To Plead the Cause
March 7, 1883 — Sixteenth Annual National Woman Suffrage Convention, Washington DC
Since Miss Anthony has honored me with an invitation to say a few words during the Convention, I dare not decline, as I feel bound to do all that lies within my power for the advancement of this cause. We are met here to plead the cause of universal Suffrage, and I think I cannot do better than to begin with a quotation from an address delivered upon this subject at Portland, Oregon, by Wm. Lloyd Garrison, Jr., — the authority will be acknowledged, the style good, the sense secure, and it will open up promptly one of the greatest difficulties under which this Association labors — he says: “I see before me the familiar, time-honored, Woman Suffrage Convention; how well I know it! Year in and year out, through discouragement, ridicule and apathy, doomed to repeat the old arguments, to answer for the thousandth time the objections raised by timidity and prejudice, the weary, yet unwearied advocates of simple justice compel the attention of the public! How many times, with exhaustive eloquence and unanswerable reasons, have these stale objections been demolished! There was a time that when the brains were out, the man would die, and there end — but now they rise again, and we are forced again and again to slay the slain; but tiresome as it is to continually repeat line upon line and precept upon precept, and to labor to prove that two and two make four, such is and always must be the work of the reformer.
Thus, with somewhat of the seer
Must the moral pioneer
From the future borrow!
Clothe the waste with dreams of grain
And on midnight’s sky of rain
Paint the golden morrow.”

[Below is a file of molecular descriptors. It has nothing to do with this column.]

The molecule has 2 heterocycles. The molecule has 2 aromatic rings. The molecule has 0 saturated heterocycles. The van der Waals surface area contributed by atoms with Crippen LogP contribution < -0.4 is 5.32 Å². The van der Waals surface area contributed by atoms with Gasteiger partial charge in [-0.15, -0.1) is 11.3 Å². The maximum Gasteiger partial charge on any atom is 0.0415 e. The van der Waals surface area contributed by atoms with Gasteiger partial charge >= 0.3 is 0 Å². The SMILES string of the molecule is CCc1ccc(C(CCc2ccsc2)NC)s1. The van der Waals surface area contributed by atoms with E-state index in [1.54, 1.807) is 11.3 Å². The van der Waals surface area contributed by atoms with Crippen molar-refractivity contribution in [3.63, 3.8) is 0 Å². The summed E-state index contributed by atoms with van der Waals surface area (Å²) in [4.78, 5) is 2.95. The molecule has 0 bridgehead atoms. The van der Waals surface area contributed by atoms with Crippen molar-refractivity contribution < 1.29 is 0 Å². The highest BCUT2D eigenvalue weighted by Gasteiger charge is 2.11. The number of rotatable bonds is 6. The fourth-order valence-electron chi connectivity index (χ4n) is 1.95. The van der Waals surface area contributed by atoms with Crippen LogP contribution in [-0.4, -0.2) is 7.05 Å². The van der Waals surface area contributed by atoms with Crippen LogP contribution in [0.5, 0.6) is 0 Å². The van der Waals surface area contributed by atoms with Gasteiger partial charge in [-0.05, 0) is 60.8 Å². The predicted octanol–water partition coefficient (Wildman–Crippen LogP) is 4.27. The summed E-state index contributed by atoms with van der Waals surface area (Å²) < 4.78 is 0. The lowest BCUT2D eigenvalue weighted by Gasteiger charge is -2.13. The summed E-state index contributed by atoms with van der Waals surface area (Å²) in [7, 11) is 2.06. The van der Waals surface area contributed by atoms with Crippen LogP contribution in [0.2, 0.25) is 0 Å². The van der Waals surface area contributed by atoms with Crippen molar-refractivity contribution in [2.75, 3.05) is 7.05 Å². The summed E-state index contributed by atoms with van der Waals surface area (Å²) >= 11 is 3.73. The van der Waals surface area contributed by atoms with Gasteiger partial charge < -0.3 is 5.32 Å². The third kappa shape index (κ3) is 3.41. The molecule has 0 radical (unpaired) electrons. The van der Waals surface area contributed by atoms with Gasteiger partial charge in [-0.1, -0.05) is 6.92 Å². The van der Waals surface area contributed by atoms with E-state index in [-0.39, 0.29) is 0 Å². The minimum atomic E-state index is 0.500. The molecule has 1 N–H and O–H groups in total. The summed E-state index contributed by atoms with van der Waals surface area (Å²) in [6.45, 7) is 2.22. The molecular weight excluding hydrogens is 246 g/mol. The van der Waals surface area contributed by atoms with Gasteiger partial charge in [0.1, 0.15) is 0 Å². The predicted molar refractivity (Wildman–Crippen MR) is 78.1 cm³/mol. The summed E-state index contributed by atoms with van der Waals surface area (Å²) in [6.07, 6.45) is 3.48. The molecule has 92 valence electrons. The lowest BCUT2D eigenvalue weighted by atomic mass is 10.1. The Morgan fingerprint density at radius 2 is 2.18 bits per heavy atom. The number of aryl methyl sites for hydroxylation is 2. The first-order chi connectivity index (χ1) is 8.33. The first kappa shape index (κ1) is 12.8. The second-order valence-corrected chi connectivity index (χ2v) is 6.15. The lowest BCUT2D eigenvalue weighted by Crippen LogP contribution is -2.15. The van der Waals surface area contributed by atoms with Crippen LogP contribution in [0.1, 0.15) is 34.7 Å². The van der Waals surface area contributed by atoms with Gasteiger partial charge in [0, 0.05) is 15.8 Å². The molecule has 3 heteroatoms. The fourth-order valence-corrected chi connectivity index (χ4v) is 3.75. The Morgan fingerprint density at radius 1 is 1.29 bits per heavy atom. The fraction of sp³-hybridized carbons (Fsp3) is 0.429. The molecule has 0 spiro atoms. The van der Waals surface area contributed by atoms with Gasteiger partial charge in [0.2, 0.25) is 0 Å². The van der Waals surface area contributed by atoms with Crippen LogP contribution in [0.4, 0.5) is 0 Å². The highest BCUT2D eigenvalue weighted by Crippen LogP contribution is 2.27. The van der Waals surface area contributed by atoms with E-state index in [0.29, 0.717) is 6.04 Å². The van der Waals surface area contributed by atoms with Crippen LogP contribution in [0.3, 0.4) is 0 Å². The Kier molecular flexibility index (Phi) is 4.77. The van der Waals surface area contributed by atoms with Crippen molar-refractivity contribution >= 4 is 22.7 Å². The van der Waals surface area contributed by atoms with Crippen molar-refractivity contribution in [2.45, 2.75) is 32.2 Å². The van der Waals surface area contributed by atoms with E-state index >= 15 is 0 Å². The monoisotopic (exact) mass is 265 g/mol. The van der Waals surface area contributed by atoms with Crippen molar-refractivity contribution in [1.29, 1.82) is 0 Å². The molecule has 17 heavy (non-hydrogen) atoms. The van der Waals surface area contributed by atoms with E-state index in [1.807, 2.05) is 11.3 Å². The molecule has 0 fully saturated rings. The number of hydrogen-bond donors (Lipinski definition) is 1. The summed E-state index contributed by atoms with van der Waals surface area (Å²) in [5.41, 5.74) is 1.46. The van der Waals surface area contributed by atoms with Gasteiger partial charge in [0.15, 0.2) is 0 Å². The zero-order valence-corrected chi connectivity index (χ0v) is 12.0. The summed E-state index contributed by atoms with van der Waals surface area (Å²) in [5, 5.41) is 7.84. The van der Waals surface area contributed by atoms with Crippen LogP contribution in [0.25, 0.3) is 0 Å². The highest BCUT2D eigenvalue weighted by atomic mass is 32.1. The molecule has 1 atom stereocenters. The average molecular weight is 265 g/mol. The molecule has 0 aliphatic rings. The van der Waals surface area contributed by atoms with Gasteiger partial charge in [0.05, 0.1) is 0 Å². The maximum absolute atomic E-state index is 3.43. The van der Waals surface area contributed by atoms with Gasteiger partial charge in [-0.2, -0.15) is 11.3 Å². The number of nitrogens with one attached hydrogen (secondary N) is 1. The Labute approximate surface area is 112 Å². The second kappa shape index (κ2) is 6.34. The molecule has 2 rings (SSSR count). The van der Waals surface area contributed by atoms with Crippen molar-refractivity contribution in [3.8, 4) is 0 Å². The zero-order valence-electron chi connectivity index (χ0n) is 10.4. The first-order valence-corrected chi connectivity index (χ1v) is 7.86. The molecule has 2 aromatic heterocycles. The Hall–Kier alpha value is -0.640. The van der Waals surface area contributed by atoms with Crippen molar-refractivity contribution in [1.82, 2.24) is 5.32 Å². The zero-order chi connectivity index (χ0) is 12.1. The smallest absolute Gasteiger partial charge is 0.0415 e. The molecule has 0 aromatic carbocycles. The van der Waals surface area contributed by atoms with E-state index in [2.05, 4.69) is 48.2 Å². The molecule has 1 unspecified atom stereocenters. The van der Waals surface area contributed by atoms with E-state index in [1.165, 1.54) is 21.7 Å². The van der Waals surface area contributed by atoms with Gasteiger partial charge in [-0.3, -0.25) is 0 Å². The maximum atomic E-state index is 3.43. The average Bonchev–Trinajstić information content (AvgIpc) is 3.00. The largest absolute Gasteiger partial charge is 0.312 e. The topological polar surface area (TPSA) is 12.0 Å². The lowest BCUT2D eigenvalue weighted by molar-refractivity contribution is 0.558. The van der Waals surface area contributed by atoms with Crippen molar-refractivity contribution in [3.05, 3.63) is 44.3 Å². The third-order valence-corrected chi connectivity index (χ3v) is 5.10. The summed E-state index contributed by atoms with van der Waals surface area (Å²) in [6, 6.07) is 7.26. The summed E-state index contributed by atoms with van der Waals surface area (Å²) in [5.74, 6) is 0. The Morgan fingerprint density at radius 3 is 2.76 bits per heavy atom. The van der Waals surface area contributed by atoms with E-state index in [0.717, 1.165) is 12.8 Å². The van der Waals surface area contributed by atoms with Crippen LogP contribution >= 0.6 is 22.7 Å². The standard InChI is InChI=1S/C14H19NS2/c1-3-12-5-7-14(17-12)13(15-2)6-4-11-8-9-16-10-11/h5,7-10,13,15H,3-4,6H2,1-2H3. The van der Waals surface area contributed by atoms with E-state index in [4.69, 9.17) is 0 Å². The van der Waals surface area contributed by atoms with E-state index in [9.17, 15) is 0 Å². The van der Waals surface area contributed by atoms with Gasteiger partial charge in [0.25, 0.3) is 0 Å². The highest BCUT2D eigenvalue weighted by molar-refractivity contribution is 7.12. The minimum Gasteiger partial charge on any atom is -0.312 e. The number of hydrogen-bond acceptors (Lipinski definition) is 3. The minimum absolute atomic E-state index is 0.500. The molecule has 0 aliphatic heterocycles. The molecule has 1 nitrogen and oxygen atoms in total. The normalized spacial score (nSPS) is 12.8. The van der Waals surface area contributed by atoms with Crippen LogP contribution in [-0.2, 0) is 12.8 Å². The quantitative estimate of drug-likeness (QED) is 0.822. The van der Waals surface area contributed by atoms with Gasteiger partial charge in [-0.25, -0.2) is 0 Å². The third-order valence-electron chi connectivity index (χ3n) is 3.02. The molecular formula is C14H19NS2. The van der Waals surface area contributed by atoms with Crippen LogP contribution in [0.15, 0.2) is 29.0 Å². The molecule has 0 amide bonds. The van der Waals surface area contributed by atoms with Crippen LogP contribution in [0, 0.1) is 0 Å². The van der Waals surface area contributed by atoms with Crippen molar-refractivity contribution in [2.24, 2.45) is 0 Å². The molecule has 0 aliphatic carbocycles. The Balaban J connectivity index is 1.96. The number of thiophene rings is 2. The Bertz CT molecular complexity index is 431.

So said Mr. Garrison, and I add, that, with the long array of earnest thinkers and brilliant speakers that have been striving in this cause for years, the utmost that we can hope to do in this day is to stir up older minds by way of remembrance and to inspire younger ones with energy and zeal. Of the objection that the franchise is already too broadly exercised and should be limited, Mr. Garrison again says: “This objection is not only irrelevant, but it is also impertinent unless these same restrictions be applied to men and women alike, and it does not in any wise touch the question at issue. Another favorite argument with our opponents is this, that no woman has as yet shone exceptionally, that is, head and shoulders above the entire race in any branch of science, art, literature, music, or invention. I reply to this, let us wait awhile, woman has had but slight chance, but small opportunity. Each generation of men has had the benefit of the combined wisdom and experience of every generation that has preceded it since the race first appeared upon the earth. Man’s powers have been permitted, nay, obliged to expand and to express themselves in all possible directions, he has had as it were infinite training, and the effects of training are, as we know, incalculable: we see this in the learned pig, the dancing elephant, the dog, the horse, in man; why not the same results in woman?” But how has it been with our sex? Why, for us there has been made by man and not by God, a procrustean bed upon which we have been forced to lie; and, if perchance we grow too large for this poor and narrow pallet, we must be clipped and trimmed to suit it. And yet, with all the wasted ages back of us, moving in fetters rather than in freedom, breathing still the stifling atmosphere of restriction and repression, we are nevertheless steadily advancing towards a beckoning future — rich not only in glorious promise, but teeming with grand realities!